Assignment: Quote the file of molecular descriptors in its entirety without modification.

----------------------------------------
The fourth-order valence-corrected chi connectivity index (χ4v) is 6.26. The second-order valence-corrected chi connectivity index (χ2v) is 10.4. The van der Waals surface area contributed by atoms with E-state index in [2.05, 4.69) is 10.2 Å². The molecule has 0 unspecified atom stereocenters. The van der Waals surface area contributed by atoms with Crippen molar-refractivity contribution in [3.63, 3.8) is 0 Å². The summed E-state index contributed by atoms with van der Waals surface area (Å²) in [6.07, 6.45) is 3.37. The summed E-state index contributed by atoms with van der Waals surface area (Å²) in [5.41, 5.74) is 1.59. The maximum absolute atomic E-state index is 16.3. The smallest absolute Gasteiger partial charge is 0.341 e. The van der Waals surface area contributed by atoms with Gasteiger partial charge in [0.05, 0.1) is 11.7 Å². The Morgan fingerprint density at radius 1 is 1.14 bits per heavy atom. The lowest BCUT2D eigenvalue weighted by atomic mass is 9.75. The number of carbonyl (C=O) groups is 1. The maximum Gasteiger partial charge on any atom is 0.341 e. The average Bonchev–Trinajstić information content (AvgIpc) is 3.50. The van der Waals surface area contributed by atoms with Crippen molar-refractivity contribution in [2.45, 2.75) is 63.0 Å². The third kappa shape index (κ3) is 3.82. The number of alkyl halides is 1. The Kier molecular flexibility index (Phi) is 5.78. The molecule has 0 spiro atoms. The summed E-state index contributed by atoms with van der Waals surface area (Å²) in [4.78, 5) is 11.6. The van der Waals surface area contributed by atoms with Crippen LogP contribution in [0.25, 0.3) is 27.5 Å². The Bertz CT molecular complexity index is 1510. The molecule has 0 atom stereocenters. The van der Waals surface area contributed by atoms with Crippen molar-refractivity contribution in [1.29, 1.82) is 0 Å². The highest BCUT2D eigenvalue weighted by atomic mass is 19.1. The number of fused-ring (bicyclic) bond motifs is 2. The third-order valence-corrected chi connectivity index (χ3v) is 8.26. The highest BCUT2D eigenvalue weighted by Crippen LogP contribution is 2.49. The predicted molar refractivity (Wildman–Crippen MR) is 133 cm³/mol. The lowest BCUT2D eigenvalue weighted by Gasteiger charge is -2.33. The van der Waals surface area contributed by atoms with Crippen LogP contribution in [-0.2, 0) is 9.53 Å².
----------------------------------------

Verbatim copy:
The fourth-order valence-corrected chi connectivity index (χ4v) is 6.26. The second-order valence-corrected chi connectivity index (χ2v) is 10.4. The van der Waals surface area contributed by atoms with E-state index in [2.05, 4.69) is 10.2 Å². The molecule has 0 unspecified atom stereocenters. The van der Waals surface area contributed by atoms with Crippen molar-refractivity contribution in [3.63, 3.8) is 0 Å². The summed E-state index contributed by atoms with van der Waals surface area (Å²) in [6.07, 6.45) is 3.37. The summed E-state index contributed by atoms with van der Waals surface area (Å²) in [5.41, 5.74) is 1.59. The maximum absolute atomic E-state index is 16.3. The smallest absolute Gasteiger partial charge is 0.341 e. The van der Waals surface area contributed by atoms with Gasteiger partial charge in [0.05, 0.1) is 11.7 Å². The Morgan fingerprint density at radius 1 is 1.14 bits per heavy atom. The lowest BCUT2D eigenvalue weighted by atomic mass is 9.75. The number of carbonyl (C=O) groups is 1. The maximum Gasteiger partial charge on any atom is 0.341 e. The average Bonchev–Trinajstić information content (AvgIpc) is 3.50. The van der Waals surface area contributed by atoms with Crippen molar-refractivity contribution in [2.45, 2.75) is 63.0 Å². The third kappa shape index (κ3) is 3.82. The number of alkyl halides is 1. The Kier molecular flexibility index (Phi) is 5.78. The molecule has 0 spiro atoms. The summed E-state index contributed by atoms with van der Waals surface area (Å²) in [4.78, 5) is 11.6. The van der Waals surface area contributed by atoms with Crippen LogP contribution in [0.25, 0.3) is 27.5 Å². The Bertz CT molecular complexity index is 1510. The molecule has 0 atom stereocenters. The van der Waals surface area contributed by atoms with Crippen molar-refractivity contribution in [1.29, 1.82) is 0 Å². The highest BCUT2D eigenvalue weighted by atomic mass is 19.1. The number of fused-ring (bicyclic) bond motifs is 2. The third-order valence-corrected chi connectivity index (χ3v) is 8.26. The highest BCUT2D eigenvalue weighted by Crippen LogP contribution is 2.49. The predicted molar refractivity (Wildman–Crippen MR) is 133 cm³/mol. The lowest BCUT2D eigenvalue weighted by Gasteiger charge is -2.33. The van der Waals surface area contributed by atoms with Crippen LogP contribution in [-0.2, 0) is 9.53 Å².